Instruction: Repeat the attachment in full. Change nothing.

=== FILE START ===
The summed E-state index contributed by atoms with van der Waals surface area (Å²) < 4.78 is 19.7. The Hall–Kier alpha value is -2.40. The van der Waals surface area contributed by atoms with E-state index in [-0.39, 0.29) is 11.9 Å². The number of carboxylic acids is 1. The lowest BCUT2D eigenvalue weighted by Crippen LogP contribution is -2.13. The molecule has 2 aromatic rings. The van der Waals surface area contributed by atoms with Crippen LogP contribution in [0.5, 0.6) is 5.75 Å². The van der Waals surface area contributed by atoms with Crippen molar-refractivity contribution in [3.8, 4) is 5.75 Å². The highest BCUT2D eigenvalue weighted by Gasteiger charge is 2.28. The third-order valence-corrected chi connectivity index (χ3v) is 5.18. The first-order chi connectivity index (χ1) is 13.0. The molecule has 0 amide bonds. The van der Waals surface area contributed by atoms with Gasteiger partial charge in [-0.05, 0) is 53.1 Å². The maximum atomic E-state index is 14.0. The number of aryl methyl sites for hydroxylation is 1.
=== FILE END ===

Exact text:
The summed E-state index contributed by atoms with van der Waals surface area (Å²) < 4.78 is 19.7. The Hall–Kier alpha value is -2.40. The van der Waals surface area contributed by atoms with E-state index in [-0.39, 0.29) is 11.9 Å². The number of carboxylic acids is 1. The lowest BCUT2D eigenvalue weighted by Crippen LogP contribution is -2.13. The molecule has 2 aromatic rings. The van der Waals surface area contributed by atoms with Crippen LogP contribution in [0.5, 0.6) is 5.75 Å². The van der Waals surface area contributed by atoms with Crippen molar-refractivity contribution in [3.8, 4) is 5.75 Å². The highest BCUT2D eigenvalue weighted by Gasteiger charge is 2.28. The third-order valence-corrected chi connectivity index (χ3v) is 5.18. The first-order chi connectivity index (χ1) is 13.0. The molecule has 0 amide bonds. The van der Waals surface area contributed by atoms with Gasteiger partial charge in [-0.05, 0) is 53.1 Å². The maximum atomic E-state index is 14.0. The number of aryl methyl sites for hydroxylation is 1.